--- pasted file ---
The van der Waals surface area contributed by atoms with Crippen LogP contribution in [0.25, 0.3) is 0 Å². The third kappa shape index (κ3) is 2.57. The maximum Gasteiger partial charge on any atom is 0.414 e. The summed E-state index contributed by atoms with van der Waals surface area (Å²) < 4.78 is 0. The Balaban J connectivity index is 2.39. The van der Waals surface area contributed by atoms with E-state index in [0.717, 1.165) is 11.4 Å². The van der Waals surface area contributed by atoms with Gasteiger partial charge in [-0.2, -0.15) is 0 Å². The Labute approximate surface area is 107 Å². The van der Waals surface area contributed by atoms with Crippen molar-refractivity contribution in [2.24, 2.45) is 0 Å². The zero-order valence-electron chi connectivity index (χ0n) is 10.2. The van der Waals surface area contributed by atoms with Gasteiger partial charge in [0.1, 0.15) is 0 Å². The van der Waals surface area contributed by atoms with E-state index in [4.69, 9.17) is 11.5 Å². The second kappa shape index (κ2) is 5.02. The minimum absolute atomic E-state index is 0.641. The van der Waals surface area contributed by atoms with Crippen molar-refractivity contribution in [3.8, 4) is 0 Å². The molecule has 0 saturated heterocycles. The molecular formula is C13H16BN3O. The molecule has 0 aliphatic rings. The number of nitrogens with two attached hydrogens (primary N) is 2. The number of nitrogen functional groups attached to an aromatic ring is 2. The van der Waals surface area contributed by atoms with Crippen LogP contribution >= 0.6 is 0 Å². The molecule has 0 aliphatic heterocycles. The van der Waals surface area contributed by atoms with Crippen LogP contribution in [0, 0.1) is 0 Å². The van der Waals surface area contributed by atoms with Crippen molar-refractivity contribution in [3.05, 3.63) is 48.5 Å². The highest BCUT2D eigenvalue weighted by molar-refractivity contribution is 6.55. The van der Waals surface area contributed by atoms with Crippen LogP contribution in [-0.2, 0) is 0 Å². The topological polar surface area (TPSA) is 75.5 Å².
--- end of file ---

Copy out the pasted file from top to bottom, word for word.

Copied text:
The van der Waals surface area contributed by atoms with Crippen LogP contribution in [0.25, 0.3) is 0 Å². The third kappa shape index (κ3) is 2.57. The maximum Gasteiger partial charge on any atom is 0.414 e. The summed E-state index contributed by atoms with van der Waals surface area (Å²) < 4.78 is 0. The Balaban J connectivity index is 2.39. The van der Waals surface area contributed by atoms with E-state index in [0.717, 1.165) is 11.4 Å². The van der Waals surface area contributed by atoms with Gasteiger partial charge in [-0.2, -0.15) is 0 Å². The Labute approximate surface area is 107 Å². The van der Waals surface area contributed by atoms with Crippen molar-refractivity contribution in [2.24, 2.45) is 0 Å². The zero-order valence-electron chi connectivity index (χ0n) is 10.2. The van der Waals surface area contributed by atoms with Gasteiger partial charge in [0.1, 0.15) is 0 Å². The van der Waals surface area contributed by atoms with E-state index in [4.69, 9.17) is 11.5 Å². The second kappa shape index (κ2) is 5.02. The minimum absolute atomic E-state index is 0.641. The van der Waals surface area contributed by atoms with Crippen molar-refractivity contribution in [3.8, 4) is 0 Å². The molecule has 0 saturated heterocycles. The molecular formula is C13H16BN3O. The molecule has 0 aliphatic rings. The number of nitrogens with two attached hydrogens (primary N) is 2. The number of nitrogen functional groups attached to an aromatic ring is 2. The van der Waals surface area contributed by atoms with Crippen LogP contribution >= 0.6 is 0 Å². The molecule has 0 aliphatic heterocycles. The van der Waals surface area contributed by atoms with Crippen LogP contribution in [0, 0.1) is 0 Å². The van der Waals surface area contributed by atoms with Crippen molar-refractivity contribution in [3.05, 3.63) is 48.5 Å². The highest BCUT2D eigenvalue weighted by molar-refractivity contribution is 6.55. The van der Waals surface area contributed by atoms with Crippen LogP contribution in [-0.2, 0) is 0 Å². The topological polar surface area (TPSA) is 75.5 Å².